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Keratoconus is a condition in which the normal clear and dome-shaped cornea becomes thin and bulges outward to form a cone shape. The cornea plays an important role in refracting and focusing rays of light for clear vision; hence, an altered shape disrupts the function and distorts normal vision. Keratoconus usually affects both eyes, and can either develop suddenly or progress slowly over several years. It can manifest anytime; from childhood, most commonly up to the age of about 40 years.

What causes keratoconus?

Keratoconus is caused due to the weakening of collagen fibres, which make up the cornea. This condition can be passed on from one generation to the next. Vigorous rubbing of eyes, conditions such as keratoconjunctivitis (inflammation of outer layers of the eye), retinopathy of prematurity (abnormal blood vessels in the retina), and retinitis pigmentosa (degeneration of retina), wearing poorly fitting contact lenses for several years, and systemic diseases such as Downs syndrome may also be associated keratoconus.

What are the symptoms, diagnosis and treatment?

The signs and symptoms of keratoconus vary with the progression of the disease. Early symptoms include blurring of vision. Halos (rings seen around lights) and glare, and night vision problems may develop over time. You may also experience sudden clouding of vision. When you present with any of these symptoms, Dr Chiu and her staff will review your medical history, conduct an eye examination, and order diagnostic tests to measure the corneal curve to evaluate the projection and shape of your eyes. Dr Chiu will suggest appropriate treatment options based on the severity and progression of the keratoconus.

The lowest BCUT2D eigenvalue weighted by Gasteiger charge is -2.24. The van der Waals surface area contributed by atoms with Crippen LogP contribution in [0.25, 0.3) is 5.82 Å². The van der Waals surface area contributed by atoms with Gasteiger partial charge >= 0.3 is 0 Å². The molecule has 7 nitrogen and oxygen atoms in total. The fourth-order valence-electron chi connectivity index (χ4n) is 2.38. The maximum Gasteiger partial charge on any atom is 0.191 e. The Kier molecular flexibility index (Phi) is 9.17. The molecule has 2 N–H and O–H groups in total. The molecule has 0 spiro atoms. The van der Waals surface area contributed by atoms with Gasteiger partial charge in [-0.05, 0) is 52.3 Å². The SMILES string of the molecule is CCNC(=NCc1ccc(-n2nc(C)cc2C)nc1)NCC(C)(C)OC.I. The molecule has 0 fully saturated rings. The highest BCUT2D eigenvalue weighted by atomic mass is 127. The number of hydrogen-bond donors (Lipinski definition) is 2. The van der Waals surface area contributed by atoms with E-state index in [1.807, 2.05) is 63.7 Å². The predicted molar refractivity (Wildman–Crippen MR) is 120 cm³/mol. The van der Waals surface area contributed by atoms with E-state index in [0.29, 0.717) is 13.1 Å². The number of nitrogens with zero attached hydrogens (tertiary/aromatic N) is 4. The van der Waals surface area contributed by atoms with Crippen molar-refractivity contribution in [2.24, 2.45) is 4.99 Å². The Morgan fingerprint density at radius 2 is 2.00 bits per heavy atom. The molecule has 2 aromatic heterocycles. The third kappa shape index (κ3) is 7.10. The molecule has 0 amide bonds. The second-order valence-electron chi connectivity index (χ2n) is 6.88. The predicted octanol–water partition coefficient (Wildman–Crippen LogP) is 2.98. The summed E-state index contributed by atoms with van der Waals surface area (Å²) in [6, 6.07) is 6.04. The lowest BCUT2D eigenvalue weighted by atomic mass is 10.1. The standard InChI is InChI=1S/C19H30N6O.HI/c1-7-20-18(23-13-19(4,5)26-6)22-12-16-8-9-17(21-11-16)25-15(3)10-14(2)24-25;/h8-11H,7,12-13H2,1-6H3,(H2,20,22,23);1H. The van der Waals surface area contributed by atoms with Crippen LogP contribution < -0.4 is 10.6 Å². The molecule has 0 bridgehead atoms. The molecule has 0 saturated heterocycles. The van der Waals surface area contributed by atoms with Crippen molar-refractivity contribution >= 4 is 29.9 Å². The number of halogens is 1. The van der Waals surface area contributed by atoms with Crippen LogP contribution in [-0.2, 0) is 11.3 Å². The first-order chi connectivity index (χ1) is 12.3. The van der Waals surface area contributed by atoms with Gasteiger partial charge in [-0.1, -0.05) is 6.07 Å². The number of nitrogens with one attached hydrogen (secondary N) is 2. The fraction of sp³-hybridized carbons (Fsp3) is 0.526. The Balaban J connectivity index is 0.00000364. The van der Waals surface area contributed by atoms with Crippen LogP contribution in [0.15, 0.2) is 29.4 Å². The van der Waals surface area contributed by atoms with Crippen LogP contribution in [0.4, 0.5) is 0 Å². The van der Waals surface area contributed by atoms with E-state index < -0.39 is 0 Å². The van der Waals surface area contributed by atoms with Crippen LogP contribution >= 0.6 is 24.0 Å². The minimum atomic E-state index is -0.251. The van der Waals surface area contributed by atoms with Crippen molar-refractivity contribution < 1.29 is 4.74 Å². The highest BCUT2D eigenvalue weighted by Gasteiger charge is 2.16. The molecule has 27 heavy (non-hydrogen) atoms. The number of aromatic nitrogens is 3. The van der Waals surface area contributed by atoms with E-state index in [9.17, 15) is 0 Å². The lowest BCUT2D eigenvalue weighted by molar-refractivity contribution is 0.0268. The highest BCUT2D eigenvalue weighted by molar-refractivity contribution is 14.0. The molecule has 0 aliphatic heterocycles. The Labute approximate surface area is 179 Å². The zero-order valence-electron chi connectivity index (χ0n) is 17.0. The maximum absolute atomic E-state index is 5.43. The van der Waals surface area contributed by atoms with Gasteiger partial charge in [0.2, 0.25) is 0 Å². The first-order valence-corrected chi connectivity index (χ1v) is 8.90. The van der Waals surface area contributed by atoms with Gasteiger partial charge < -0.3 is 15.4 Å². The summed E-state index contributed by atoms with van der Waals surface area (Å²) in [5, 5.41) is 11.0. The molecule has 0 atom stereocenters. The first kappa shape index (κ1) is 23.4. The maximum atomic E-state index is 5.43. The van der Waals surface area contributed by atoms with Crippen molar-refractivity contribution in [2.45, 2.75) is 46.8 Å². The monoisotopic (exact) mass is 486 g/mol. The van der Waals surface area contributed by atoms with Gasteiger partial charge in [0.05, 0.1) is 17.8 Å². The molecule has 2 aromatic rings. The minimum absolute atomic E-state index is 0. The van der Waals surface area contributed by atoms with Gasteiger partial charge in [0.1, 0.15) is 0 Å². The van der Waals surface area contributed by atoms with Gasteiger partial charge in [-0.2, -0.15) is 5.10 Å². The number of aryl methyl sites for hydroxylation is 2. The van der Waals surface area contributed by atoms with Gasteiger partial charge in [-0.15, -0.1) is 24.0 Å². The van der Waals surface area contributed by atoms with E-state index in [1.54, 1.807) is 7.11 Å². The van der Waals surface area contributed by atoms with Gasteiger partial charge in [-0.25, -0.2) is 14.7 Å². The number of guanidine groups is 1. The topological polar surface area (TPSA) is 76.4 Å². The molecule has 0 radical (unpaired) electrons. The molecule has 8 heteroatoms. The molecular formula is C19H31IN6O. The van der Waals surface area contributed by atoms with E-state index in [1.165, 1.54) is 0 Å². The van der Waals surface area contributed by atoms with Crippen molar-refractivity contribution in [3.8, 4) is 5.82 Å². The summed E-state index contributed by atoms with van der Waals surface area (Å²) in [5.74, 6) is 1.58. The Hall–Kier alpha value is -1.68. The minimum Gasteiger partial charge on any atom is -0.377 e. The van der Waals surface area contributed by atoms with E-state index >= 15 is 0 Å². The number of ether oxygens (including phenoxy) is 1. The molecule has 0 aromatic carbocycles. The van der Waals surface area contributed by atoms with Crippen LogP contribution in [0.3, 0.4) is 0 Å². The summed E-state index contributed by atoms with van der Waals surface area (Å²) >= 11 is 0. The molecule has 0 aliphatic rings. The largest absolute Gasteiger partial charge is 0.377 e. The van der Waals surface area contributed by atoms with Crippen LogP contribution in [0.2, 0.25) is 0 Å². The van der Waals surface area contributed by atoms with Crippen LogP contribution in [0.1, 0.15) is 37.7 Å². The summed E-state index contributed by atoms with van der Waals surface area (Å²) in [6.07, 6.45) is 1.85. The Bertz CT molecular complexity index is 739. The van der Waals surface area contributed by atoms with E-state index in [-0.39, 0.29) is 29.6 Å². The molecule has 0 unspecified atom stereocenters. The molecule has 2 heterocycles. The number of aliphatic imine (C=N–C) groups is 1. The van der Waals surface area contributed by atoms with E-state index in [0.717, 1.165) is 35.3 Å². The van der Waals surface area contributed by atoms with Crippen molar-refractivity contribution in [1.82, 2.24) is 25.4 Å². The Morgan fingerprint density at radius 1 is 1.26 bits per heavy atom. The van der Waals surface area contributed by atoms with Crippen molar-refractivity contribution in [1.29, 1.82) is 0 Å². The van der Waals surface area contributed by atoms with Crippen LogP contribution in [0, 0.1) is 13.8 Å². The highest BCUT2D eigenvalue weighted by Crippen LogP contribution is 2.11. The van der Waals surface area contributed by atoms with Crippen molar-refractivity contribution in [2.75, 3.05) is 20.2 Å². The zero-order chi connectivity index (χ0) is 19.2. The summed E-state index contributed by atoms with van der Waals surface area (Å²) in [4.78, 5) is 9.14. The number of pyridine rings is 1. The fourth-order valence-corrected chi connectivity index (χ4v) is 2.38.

Varying treatment options are available to firstly, prevent the progression of keratoconus changes, and secondly, to correct the vision.


  • The Royal Australian and New Zealand College of Opthalmologists
  • Australian Society of Opthalmologists
  • envision eye centre
  • The University of Sydney
  • UNSW
  • NSW Health
  • University of Cambridge
  • UCL
  • Harvard University
  • Sydney Eye Hospital
  • St Vincents Hospital
  • Kinghorn Cancer Centre
  • AMA
  • Sydney Surgical Centre